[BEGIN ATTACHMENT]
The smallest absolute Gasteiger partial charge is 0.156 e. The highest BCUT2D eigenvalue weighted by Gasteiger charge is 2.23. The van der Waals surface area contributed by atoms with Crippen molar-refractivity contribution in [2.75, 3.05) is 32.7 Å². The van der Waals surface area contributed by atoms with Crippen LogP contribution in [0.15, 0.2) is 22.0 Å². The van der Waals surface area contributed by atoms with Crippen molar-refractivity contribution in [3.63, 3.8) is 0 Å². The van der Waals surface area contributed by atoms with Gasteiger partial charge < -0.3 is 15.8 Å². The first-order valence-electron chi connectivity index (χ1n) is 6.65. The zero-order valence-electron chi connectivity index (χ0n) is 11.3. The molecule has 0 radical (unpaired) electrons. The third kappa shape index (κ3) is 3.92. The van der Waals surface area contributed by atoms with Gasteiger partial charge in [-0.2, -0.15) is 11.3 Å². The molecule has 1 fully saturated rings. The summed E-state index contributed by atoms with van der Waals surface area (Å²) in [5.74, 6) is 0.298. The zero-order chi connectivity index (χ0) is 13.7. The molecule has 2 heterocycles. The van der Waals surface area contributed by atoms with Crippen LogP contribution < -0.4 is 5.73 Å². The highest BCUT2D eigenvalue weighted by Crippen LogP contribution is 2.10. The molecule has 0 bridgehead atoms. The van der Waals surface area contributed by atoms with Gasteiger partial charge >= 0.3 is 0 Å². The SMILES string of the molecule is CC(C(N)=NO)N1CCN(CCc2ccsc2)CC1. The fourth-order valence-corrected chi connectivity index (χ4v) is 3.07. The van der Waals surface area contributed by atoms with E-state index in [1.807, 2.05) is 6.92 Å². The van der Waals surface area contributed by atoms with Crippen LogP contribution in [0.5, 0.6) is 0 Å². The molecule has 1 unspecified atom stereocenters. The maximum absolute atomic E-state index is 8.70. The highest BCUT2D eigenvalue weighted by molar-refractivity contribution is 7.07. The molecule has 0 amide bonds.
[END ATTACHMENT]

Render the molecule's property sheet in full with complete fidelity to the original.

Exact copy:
The smallest absolute Gasteiger partial charge is 0.156 e. The highest BCUT2D eigenvalue weighted by Gasteiger charge is 2.23. The van der Waals surface area contributed by atoms with Crippen molar-refractivity contribution in [2.75, 3.05) is 32.7 Å². The van der Waals surface area contributed by atoms with Crippen LogP contribution in [0.15, 0.2) is 22.0 Å². The van der Waals surface area contributed by atoms with Crippen molar-refractivity contribution in [3.63, 3.8) is 0 Å². The van der Waals surface area contributed by atoms with Gasteiger partial charge < -0.3 is 15.8 Å². The first-order valence-electron chi connectivity index (χ1n) is 6.65. The zero-order valence-electron chi connectivity index (χ0n) is 11.3. The molecule has 0 radical (unpaired) electrons. The third kappa shape index (κ3) is 3.92. The van der Waals surface area contributed by atoms with Gasteiger partial charge in [-0.2, -0.15) is 11.3 Å². The molecule has 1 fully saturated rings. The summed E-state index contributed by atoms with van der Waals surface area (Å²) in [5.74, 6) is 0.298. The zero-order chi connectivity index (χ0) is 13.7. The molecule has 2 heterocycles. The van der Waals surface area contributed by atoms with Crippen LogP contribution < -0.4 is 5.73 Å². The highest BCUT2D eigenvalue weighted by Crippen LogP contribution is 2.10. The molecule has 0 bridgehead atoms. The van der Waals surface area contributed by atoms with Gasteiger partial charge >= 0.3 is 0 Å². The SMILES string of the molecule is CC(C(N)=NO)N1CCN(CCc2ccsc2)CC1. The fourth-order valence-corrected chi connectivity index (χ4v) is 3.07. The van der Waals surface area contributed by atoms with E-state index in [1.807, 2.05) is 6.92 Å². The van der Waals surface area contributed by atoms with Crippen LogP contribution in [0.5, 0.6) is 0 Å². The molecule has 1 unspecified atom stereocenters. The maximum absolute atomic E-state index is 8.70. The highest BCUT2D eigenvalue weighted by molar-refractivity contribution is 7.07. The molecule has 0 amide bonds.